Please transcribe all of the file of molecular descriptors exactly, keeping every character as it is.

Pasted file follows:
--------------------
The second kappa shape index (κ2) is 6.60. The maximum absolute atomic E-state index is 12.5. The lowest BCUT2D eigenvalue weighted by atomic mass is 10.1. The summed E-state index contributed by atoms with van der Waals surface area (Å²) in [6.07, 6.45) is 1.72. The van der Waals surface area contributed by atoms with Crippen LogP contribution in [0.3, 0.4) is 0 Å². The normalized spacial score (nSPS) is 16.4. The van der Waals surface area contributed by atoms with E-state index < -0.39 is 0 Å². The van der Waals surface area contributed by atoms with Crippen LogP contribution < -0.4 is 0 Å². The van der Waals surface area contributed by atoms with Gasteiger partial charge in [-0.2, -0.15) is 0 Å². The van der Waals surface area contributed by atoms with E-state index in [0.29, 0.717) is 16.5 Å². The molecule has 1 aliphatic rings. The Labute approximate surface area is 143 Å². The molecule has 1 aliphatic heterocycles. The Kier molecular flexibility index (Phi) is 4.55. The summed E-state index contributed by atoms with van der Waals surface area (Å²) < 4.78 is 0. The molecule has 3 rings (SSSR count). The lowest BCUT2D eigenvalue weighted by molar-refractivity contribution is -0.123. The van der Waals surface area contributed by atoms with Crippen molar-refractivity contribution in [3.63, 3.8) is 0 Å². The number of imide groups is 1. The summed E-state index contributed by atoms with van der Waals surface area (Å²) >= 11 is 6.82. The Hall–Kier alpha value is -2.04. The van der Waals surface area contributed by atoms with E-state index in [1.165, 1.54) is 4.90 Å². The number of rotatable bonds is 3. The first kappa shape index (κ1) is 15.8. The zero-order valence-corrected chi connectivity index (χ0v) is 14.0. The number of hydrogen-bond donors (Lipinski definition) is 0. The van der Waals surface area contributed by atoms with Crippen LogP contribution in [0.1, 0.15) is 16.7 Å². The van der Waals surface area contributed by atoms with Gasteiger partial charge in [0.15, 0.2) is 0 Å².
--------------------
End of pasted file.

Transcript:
The second kappa shape index (κ2) is 6.60. The maximum absolute atomic E-state index is 12.5. The lowest BCUT2D eigenvalue weighted by atomic mass is 10.1. The summed E-state index contributed by atoms with van der Waals surface area (Å²) in [6.07, 6.45) is 1.72. The van der Waals surface area contributed by atoms with Crippen LogP contribution in [0.3, 0.4) is 0 Å². The normalized spacial score (nSPS) is 16.4. The van der Waals surface area contributed by atoms with E-state index < -0.39 is 0 Å². The van der Waals surface area contributed by atoms with Crippen LogP contribution < -0.4 is 0 Å². The van der Waals surface area contributed by atoms with Gasteiger partial charge in [-0.2, -0.15) is 0 Å². The van der Waals surface area contributed by atoms with E-state index in [0.29, 0.717) is 16.5 Å². The molecule has 1 aliphatic rings. The Labute approximate surface area is 143 Å². The molecule has 1 aliphatic heterocycles. The Kier molecular flexibility index (Phi) is 4.55. The summed E-state index contributed by atoms with van der Waals surface area (Å²) < 4.78 is 0. The molecule has 3 rings (SSSR count). The lowest BCUT2D eigenvalue weighted by molar-refractivity contribution is -0.123. The van der Waals surface area contributed by atoms with Crippen molar-refractivity contribution in [3.63, 3.8) is 0 Å². The number of imide groups is 1. The summed E-state index contributed by atoms with van der Waals surface area (Å²) >= 11 is 6.82. The Hall–Kier alpha value is -2.04. The van der Waals surface area contributed by atoms with E-state index in [1.165, 1.54) is 4.90 Å². The number of rotatable bonds is 3. The first kappa shape index (κ1) is 15.8. The zero-order valence-corrected chi connectivity index (χ0v) is 14.0. The number of hydrogen-bond donors (Lipinski definition) is 0. The van der Waals surface area contributed by atoms with Crippen LogP contribution in [0.1, 0.15) is 16.7 Å². The van der Waals surface area contributed by atoms with Gasteiger partial charge in [0.15, 0.2) is 0 Å².